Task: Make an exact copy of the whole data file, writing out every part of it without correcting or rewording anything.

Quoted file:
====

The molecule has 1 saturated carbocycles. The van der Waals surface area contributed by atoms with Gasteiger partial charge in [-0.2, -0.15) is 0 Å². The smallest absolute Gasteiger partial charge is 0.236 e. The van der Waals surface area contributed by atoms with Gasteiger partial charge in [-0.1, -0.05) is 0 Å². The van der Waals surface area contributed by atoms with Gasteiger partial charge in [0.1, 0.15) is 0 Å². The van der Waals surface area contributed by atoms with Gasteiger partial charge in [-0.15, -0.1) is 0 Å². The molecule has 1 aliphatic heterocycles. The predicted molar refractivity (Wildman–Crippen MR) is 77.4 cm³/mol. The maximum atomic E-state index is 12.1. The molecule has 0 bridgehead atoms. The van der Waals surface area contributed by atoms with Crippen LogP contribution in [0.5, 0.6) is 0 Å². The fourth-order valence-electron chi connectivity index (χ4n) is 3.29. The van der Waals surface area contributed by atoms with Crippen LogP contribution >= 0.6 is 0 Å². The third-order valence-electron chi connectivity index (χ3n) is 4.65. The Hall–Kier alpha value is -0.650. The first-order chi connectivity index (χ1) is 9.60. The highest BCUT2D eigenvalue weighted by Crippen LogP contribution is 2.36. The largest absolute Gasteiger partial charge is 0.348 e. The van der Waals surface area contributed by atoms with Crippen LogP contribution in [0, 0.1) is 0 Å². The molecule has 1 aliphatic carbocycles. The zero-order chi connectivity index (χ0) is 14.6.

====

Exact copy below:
The molecule has 1 saturated carbocycles. The van der Waals surface area contributed by atoms with Gasteiger partial charge in [-0.2, -0.15) is 0 Å². The smallest absolute Gasteiger partial charge is 0.236 e. The van der Waals surface area contributed by atoms with Gasteiger partial charge in [-0.1, -0.05) is 0 Å². The van der Waals surface area contributed by atoms with Gasteiger partial charge in [0.1, 0.15) is 0 Å². The van der Waals surface area contributed by atoms with Gasteiger partial charge in [-0.15, -0.1) is 0 Å². The molecule has 1 aliphatic heterocycles. The predicted molar refractivity (Wildman–Crippen MR) is 77.4 cm³/mol. The maximum atomic E-state index is 12.1. The molecule has 0 bridgehead atoms. The van der Waals surface area contributed by atoms with Crippen LogP contribution in [0.5, 0.6) is 0 Å². The fourth-order valence-electron chi connectivity index (χ4n) is 3.29. The van der Waals surface area contributed by atoms with Crippen LogP contribution >= 0.6 is 0 Å². The third-order valence-electron chi connectivity index (χ3n) is 4.65. The Hall–Kier alpha value is -0.650. The first-order chi connectivity index (χ1) is 9.60. The highest BCUT2D eigenvalue weighted by Crippen LogP contribution is 2.36. The largest absolute Gasteiger partial charge is 0.348 e. The van der Waals surface area contributed by atoms with Crippen LogP contribution in [0, 0.1) is 0 Å². The molecule has 1 aliphatic carbocycles. The zero-order chi connectivity index (χ0) is 14.6.